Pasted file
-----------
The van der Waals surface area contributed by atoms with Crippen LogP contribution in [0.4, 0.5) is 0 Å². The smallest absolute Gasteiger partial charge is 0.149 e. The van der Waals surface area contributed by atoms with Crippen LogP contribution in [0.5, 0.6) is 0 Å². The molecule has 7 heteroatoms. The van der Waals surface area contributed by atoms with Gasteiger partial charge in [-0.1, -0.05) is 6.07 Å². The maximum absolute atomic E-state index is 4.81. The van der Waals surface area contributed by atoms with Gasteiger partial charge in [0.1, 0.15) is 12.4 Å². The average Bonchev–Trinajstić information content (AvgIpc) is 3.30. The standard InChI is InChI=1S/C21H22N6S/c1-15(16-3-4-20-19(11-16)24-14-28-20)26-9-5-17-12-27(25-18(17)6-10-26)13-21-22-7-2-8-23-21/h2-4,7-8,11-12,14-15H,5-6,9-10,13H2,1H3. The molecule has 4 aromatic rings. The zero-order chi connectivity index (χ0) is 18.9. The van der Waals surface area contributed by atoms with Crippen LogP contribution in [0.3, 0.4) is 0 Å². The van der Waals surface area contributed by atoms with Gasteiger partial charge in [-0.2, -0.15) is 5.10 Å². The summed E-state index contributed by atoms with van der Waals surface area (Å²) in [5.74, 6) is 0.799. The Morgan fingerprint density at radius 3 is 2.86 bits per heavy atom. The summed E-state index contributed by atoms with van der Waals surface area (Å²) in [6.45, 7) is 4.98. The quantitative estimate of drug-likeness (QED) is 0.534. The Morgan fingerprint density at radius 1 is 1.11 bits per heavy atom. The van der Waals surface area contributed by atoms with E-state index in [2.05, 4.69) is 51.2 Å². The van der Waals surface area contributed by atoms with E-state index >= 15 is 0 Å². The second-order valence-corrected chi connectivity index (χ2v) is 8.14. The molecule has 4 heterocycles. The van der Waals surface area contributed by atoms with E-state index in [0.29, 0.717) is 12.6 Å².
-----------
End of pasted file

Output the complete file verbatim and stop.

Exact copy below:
The van der Waals surface area contributed by atoms with Crippen LogP contribution in [0.4, 0.5) is 0 Å². The smallest absolute Gasteiger partial charge is 0.149 e. The van der Waals surface area contributed by atoms with Crippen LogP contribution in [0.5, 0.6) is 0 Å². The molecule has 7 heteroatoms. The van der Waals surface area contributed by atoms with Gasteiger partial charge in [-0.1, -0.05) is 6.07 Å². The maximum absolute atomic E-state index is 4.81. The van der Waals surface area contributed by atoms with Gasteiger partial charge in [0.1, 0.15) is 12.4 Å². The average Bonchev–Trinajstić information content (AvgIpc) is 3.30. The standard InChI is InChI=1S/C21H22N6S/c1-15(16-3-4-20-19(11-16)24-14-28-20)26-9-5-17-12-27(25-18(17)6-10-26)13-21-22-7-2-8-23-21/h2-4,7-8,11-12,14-15H,5-6,9-10,13H2,1H3. The molecule has 4 aromatic rings. The zero-order chi connectivity index (χ0) is 18.9. The van der Waals surface area contributed by atoms with Crippen LogP contribution in [0.3, 0.4) is 0 Å². The van der Waals surface area contributed by atoms with Gasteiger partial charge in [-0.2, -0.15) is 5.10 Å². The summed E-state index contributed by atoms with van der Waals surface area (Å²) in [5.74, 6) is 0.799. The Morgan fingerprint density at radius 3 is 2.86 bits per heavy atom. The summed E-state index contributed by atoms with van der Waals surface area (Å²) in [6.45, 7) is 4.98. The quantitative estimate of drug-likeness (QED) is 0.534. The Morgan fingerprint density at radius 1 is 1.11 bits per heavy atom. The van der Waals surface area contributed by atoms with E-state index in [2.05, 4.69) is 51.2 Å². The van der Waals surface area contributed by atoms with E-state index >= 15 is 0 Å². The second-order valence-corrected chi connectivity index (χ2v) is 8.14. The molecule has 4 heterocycles. The van der Waals surface area contributed by atoms with E-state index in [0.29, 0.717) is 12.6 Å².